Rates vary from $55 to $72 per night, and as low as $916 per month. Reservations can be made online.
The hub of the park.
All camping activities are centrally located in the boat launch area.
The store stocks essential dry-goods, last-minute camping gear, beach toys, snacks, clothing, and souvenirs.
Beach cruisers and child bike trailers are available for rent, but …
Free Bike Rentals are in several locations throughout the park.
Kayak rentals are also available at the Middle Lake launch.
The informative Segway tour led by a local tour guide is a wonderful way to connect with the culture and learn about this diverse environment.
The spotless laundry room with super-hot water is located on the lake …
Gulf State Park has the best pool of any campground, public or private, that we’ve seen. The facility has a community pool vibe. Jamie, a staff member, welcomes swimmers and provides maintenance and oversight of the swim-at-your-own-risk and adult supervision policies.
This beautifully maintained resort-style Swimming pool with splash pad has bathrooms and outdoor showers.
When we arrived, the heater was not working, so the temperature ranged between 62-69 depending on the previous nights temperature. Fortunately, the pool remained open and most days I seized the opportunity. By the time we left, the heater was fixed.
Tennis and pickle ball courts, horseshoes and volleyball – this park has it all.
Fishing, is a way of life for the locals.
From the campground, it’s only about a ten minute bike ride to the beach.
The Beach Pavilion is a magnificent structure.
Designed for meetings, reunions, lectures and classes …
and for a star-gazing event hosted by the Nature Center staff.
On a warm and sunny day (and I think we had five or six of those during that chilly December) the pavilion is the place. There are bathrooms and showers and the snack bar is open seasonally.
The Woodside Restaurant – just inside the entrance to the park – has healthy delicious farm-to-table Gulf specialties.
Lunch stops for hot soup and sandwiches, chowder and gumbo made our day.
The outdoor dining area under the trees featured fire rings crackling with fuel from an abundance of storm-felled trees …
while sweet music flowed from the stage where fabulously talented musicians (who would be playing in larger venues in non-pandemic times) performed on the stage.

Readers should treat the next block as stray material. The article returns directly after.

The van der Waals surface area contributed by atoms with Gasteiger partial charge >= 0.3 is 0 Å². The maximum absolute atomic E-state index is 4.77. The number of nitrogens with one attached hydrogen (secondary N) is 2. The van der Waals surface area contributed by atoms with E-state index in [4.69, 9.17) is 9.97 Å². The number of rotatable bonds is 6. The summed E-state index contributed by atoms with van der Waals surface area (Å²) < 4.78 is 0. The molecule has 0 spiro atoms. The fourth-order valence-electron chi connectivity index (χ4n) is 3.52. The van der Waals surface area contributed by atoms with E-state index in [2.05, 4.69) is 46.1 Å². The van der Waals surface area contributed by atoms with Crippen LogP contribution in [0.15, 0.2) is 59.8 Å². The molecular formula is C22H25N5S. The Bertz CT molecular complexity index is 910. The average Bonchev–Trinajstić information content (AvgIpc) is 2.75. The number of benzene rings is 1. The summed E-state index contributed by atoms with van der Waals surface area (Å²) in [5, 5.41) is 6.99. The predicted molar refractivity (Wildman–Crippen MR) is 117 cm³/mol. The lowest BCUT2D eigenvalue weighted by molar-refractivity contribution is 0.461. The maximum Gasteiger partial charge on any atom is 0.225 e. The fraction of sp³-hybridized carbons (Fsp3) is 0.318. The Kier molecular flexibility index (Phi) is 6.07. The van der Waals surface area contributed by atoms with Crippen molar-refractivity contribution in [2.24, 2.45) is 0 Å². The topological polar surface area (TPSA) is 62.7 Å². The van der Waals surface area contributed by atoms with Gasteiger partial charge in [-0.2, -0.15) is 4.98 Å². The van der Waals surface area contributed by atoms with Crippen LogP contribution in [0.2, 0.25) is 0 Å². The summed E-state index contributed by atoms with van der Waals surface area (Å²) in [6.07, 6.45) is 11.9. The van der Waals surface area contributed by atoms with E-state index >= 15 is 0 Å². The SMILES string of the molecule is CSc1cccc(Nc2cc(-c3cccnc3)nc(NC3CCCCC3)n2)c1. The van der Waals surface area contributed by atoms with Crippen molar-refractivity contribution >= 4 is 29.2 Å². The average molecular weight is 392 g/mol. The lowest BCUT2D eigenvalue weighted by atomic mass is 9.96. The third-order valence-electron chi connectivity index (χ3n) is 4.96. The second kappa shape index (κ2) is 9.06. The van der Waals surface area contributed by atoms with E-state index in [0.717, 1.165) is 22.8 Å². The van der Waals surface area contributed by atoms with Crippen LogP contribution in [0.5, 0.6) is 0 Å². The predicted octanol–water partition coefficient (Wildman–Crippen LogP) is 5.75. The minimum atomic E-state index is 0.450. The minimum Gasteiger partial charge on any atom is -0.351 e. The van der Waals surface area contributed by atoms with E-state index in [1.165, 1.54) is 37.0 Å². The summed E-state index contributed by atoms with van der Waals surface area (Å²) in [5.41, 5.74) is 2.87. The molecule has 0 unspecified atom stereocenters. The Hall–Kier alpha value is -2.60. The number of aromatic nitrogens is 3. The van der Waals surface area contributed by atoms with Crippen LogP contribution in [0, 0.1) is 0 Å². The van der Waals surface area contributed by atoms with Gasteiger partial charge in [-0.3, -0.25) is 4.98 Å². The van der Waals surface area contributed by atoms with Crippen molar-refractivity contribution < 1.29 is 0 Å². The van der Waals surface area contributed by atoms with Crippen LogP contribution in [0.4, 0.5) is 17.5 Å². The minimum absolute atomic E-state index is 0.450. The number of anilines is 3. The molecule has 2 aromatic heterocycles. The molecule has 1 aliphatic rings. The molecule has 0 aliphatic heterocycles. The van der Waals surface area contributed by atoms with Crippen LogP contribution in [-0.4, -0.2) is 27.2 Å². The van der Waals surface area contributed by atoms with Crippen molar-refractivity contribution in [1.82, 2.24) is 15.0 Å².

This was our hangout.
Gulf State Park is a locally-treasured venue for big family reunions, and a wide selection of lodging is provided. Woodside and Lakeside cabins and Eagle Cottages are ideal for family housing with easy access to all park amenities.
Shelby Lake has small studios for singles and couples. Larger families may prefer a two, or three-bedroom house. Guests can choose a woodsy location or bask on the sunny shoreline with fully screened decks. Each cabin is furnished with bed linens, towels, microwave, coffee maker, toaster, pots, pans, utensils, flatware, and glasses.
The lakeside cabins also have outdoor fire pits, BBQ grills, porch swing, piers, and fish cleaning stations. The cabins were closed for repairs while we there.
The Lodge, on the beach overlooking the dunes and the pier is an up-town option.
FORT MORGAN ROAD TRAIL
The park’s bike trail joins with the 5.6 mile Fort Morgan Road Trail, just outside the park boundary.
Most of this eleven-mile trail is secluded from traffic behind a barrier of trees. This freshly paved bike-path features hundreds of memory benches dedicated to locals and snowbirds who have passed on. Safe cycling is encouraged.
So, yeah, the place was pretty beat up. Also, Winter of 2020-21 was unusually cold, rainy, and windy. But don’t feel sorry for us. We had a a great holiday with Dad…
took the Dolphins to view holiday-lights …
ate fudge …
hung out with Jacquie and Larry Cook, our first, best and always Airstream friends …
dined on the best Alabama cuisine …
and locally sourced seafood …
and enjoyed some fine trailer-cooked meals by candlelight.
And, miraculously, Santa found us in the big, big world. FedEx and UPS delivers directly to individual campsites, but the U.S. Mail does not deliver at all to Gulf State Park. So, thanks to the Cooks (who accepted our packages) Pico got a new fireplace, Jim got a new Blackstone griddle, Daddy got a new John Wayne vest …
and I got a Corn Hole game which we can play come rain or shine.
Corn hole was even more fun with a growler full of liquid refreshment from Big Beach Brewing Company up the street.
On the rare non-rainy night we’d stop by Big Beach to enjoy their selection of IPAs, eat tacos and listen to crazy-good live music.
Twas’ also the season for egg nog lattes and chocolate coated espresso beans.
We already miss those morning rides over the river and through the marsh to Southern Grind Coffee.
And, on those long, cold winter nights, old holiday films brought us good cheer. WiFi is free. Towers are located throughout the campground. When we used the park’s WiFi, we average 6 Mbps with bursts up to 32 Mbps. That’s some of the best campground internet service we’ve ever experienced. Our Verizon cell service worked most of the time with our WeBoost Cell booster.
Spring is a choice season to take in the splendors of this “hidden” jewel of Alabama. Redbud‘s in bloom. The Deep South is raring up to bust out in color. With all this rain, it’s sure to be a show. If I had the sense God gave a last-years bird’s nest, I’d pull this rig over, turn it around and head straight back down there.
Go ahead. Just try’n stop me.
If you want to see our exact route, click here.
*photos in this post (unless otherwise noted) were taken and copyrighted by Living In Beauty.
|Our “BAMBI” rating system explained:
– One Bambi: Should’a boondocked.
– Two Bambi’s: Better than a Cracker Barrel or Walmart.
– Three Bambi’s: Adequate for a short stay.
– Four Bambi’s: Great place! Met our expectations for an extended stay. Needs minor improvements or is not ideally situated for all our preferred recreation (hiking, cycling, swimming, kayaking) without driving.
– Five Bambi’s: Destination Camping at it’s best! Critical as we are, there’s nothing we’d improve, and you can bet your sweet Bambi we’re going back!
Click here to see some of our other campground reviews